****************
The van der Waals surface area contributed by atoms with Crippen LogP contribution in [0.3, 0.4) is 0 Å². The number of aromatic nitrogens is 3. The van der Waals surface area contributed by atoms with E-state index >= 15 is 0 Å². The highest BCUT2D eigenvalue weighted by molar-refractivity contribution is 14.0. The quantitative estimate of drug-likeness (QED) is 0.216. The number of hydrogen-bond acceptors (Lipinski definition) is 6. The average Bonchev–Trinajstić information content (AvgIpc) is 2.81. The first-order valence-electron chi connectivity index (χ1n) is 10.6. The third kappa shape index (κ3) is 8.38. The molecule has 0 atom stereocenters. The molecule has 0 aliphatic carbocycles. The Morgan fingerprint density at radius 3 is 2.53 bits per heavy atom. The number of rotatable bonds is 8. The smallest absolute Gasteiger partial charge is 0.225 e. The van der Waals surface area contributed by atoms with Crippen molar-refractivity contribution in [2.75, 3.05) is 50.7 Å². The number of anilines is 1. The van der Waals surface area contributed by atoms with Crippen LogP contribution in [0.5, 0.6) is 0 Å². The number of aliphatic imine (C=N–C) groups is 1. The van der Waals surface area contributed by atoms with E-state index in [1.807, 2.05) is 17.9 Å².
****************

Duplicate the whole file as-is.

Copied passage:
The van der Waals surface area contributed by atoms with Crippen LogP contribution in [0.3, 0.4) is 0 Å². The number of aromatic nitrogens is 3. The van der Waals surface area contributed by atoms with E-state index >= 15 is 0 Å². The highest BCUT2D eigenvalue weighted by molar-refractivity contribution is 14.0. The quantitative estimate of drug-likeness (QED) is 0.216. The number of hydrogen-bond acceptors (Lipinski definition) is 6. The average Bonchev–Trinajstić information content (AvgIpc) is 2.81. The first-order valence-electron chi connectivity index (χ1n) is 10.6. The third kappa shape index (κ3) is 8.38. The molecule has 0 atom stereocenters. The molecule has 0 aliphatic carbocycles. The Morgan fingerprint density at radius 3 is 2.53 bits per heavy atom. The number of rotatable bonds is 8. The smallest absolute Gasteiger partial charge is 0.225 e. The van der Waals surface area contributed by atoms with Crippen molar-refractivity contribution in [2.75, 3.05) is 50.7 Å². The number of anilines is 1. The van der Waals surface area contributed by atoms with Crippen LogP contribution in [0.5, 0.6) is 0 Å². The number of aliphatic imine (C=N–C) groups is 1. The van der Waals surface area contributed by atoms with E-state index in [1.807, 2.05) is 17.9 Å².